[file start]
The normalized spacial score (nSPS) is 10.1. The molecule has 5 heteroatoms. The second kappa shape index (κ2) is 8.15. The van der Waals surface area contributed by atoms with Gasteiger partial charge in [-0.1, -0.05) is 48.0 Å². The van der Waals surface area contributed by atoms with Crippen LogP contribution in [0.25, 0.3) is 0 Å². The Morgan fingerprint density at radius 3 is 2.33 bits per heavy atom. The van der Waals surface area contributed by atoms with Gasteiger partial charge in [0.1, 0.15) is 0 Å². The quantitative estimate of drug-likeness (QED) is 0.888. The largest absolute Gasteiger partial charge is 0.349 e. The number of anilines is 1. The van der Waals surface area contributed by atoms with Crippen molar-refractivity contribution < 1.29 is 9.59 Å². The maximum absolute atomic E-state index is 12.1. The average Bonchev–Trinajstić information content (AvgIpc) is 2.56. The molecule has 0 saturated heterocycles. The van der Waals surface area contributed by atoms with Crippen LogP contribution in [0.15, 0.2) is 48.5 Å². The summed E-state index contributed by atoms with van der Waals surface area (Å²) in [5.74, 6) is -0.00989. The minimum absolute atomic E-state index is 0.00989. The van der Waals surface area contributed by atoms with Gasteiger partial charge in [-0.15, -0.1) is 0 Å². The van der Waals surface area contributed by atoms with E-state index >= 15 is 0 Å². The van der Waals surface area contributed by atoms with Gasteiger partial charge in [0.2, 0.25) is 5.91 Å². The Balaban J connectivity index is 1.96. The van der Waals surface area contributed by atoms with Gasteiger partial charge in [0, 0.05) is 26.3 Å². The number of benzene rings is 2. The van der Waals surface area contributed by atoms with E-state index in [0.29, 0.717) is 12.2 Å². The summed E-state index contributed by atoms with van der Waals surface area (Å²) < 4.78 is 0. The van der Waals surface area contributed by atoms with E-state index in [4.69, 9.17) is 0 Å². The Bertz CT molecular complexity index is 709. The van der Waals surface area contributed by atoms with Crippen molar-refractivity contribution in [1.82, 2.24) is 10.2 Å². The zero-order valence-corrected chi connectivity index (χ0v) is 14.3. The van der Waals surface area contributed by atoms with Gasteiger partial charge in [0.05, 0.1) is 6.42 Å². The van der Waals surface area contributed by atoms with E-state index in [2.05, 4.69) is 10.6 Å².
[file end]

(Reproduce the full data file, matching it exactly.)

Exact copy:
The normalized spacial score (nSPS) is 10.1. The molecule has 5 heteroatoms. The second kappa shape index (κ2) is 8.15. The van der Waals surface area contributed by atoms with Gasteiger partial charge in [-0.1, -0.05) is 48.0 Å². The van der Waals surface area contributed by atoms with Crippen LogP contribution in [0.25, 0.3) is 0 Å². The Morgan fingerprint density at radius 3 is 2.33 bits per heavy atom. The van der Waals surface area contributed by atoms with Gasteiger partial charge in [0.1, 0.15) is 0 Å². The quantitative estimate of drug-likeness (QED) is 0.888. The largest absolute Gasteiger partial charge is 0.349 e. The number of anilines is 1. The van der Waals surface area contributed by atoms with Crippen molar-refractivity contribution < 1.29 is 9.59 Å². The maximum absolute atomic E-state index is 12.1. The average Bonchev–Trinajstić information content (AvgIpc) is 2.56. The molecule has 0 saturated heterocycles. The van der Waals surface area contributed by atoms with Crippen LogP contribution in [0.15, 0.2) is 48.5 Å². The summed E-state index contributed by atoms with van der Waals surface area (Å²) in [5.74, 6) is -0.00989. The minimum absolute atomic E-state index is 0.00989. The van der Waals surface area contributed by atoms with Gasteiger partial charge in [-0.15, -0.1) is 0 Å². The van der Waals surface area contributed by atoms with E-state index >= 15 is 0 Å². The van der Waals surface area contributed by atoms with Gasteiger partial charge in [0.2, 0.25) is 5.91 Å². The Balaban J connectivity index is 1.96. The van der Waals surface area contributed by atoms with Gasteiger partial charge in [0, 0.05) is 26.3 Å². The number of benzene rings is 2. The van der Waals surface area contributed by atoms with E-state index in [0.29, 0.717) is 12.2 Å². The summed E-state index contributed by atoms with van der Waals surface area (Å²) < 4.78 is 0. The van der Waals surface area contributed by atoms with E-state index in [4.69, 9.17) is 0 Å². The Bertz CT molecular complexity index is 709. The van der Waals surface area contributed by atoms with Crippen molar-refractivity contribution in [1.82, 2.24) is 10.2 Å². The zero-order valence-corrected chi connectivity index (χ0v) is 14.3. The van der Waals surface area contributed by atoms with Gasteiger partial charge in [0.05, 0.1) is 6.42 Å². The van der Waals surface area contributed by atoms with E-state index in [2.05, 4.69) is 10.6 Å².